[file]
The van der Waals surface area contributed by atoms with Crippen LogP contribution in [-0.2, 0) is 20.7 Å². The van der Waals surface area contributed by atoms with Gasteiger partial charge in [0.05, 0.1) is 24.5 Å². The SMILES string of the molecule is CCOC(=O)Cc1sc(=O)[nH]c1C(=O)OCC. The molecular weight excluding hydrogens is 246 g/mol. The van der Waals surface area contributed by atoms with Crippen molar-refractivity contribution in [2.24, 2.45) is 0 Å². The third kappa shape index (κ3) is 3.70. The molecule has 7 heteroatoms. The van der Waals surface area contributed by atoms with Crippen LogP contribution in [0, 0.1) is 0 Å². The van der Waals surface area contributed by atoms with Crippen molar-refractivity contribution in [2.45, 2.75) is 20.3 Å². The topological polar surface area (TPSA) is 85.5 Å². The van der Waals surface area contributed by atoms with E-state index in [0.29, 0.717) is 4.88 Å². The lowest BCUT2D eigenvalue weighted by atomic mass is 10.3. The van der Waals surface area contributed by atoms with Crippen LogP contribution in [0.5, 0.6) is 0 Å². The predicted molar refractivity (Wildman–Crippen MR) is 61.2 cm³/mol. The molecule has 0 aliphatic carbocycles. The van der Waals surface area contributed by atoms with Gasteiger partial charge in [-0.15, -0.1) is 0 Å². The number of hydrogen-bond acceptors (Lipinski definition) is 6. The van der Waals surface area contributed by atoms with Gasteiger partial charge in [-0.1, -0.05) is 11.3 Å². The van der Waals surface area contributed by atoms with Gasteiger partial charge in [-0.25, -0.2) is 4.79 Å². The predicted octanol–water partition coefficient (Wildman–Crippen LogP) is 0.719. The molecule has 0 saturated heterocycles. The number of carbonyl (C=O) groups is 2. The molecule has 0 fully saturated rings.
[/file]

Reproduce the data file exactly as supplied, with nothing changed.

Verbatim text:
The van der Waals surface area contributed by atoms with Crippen LogP contribution in [-0.2, 0) is 20.7 Å². The van der Waals surface area contributed by atoms with Gasteiger partial charge in [0.05, 0.1) is 24.5 Å². The SMILES string of the molecule is CCOC(=O)Cc1sc(=O)[nH]c1C(=O)OCC. The molecular weight excluding hydrogens is 246 g/mol. The van der Waals surface area contributed by atoms with Crippen molar-refractivity contribution in [2.24, 2.45) is 0 Å². The third kappa shape index (κ3) is 3.70. The molecule has 7 heteroatoms. The van der Waals surface area contributed by atoms with Crippen LogP contribution in [0, 0.1) is 0 Å². The van der Waals surface area contributed by atoms with Crippen molar-refractivity contribution in [2.45, 2.75) is 20.3 Å². The topological polar surface area (TPSA) is 85.5 Å². The van der Waals surface area contributed by atoms with E-state index in [0.29, 0.717) is 4.88 Å². The lowest BCUT2D eigenvalue weighted by atomic mass is 10.3. The van der Waals surface area contributed by atoms with Crippen LogP contribution in [0.5, 0.6) is 0 Å². The predicted molar refractivity (Wildman–Crippen MR) is 61.2 cm³/mol. The molecule has 0 aliphatic carbocycles. The van der Waals surface area contributed by atoms with Gasteiger partial charge in [-0.15, -0.1) is 0 Å². The number of hydrogen-bond acceptors (Lipinski definition) is 6. The van der Waals surface area contributed by atoms with Gasteiger partial charge in [-0.1, -0.05) is 11.3 Å². The van der Waals surface area contributed by atoms with Gasteiger partial charge in [-0.25, -0.2) is 4.79 Å². The predicted octanol–water partition coefficient (Wildman–Crippen LogP) is 0.719. The molecule has 0 saturated heterocycles. The number of carbonyl (C=O) groups is 2. The molecule has 0 fully saturated rings.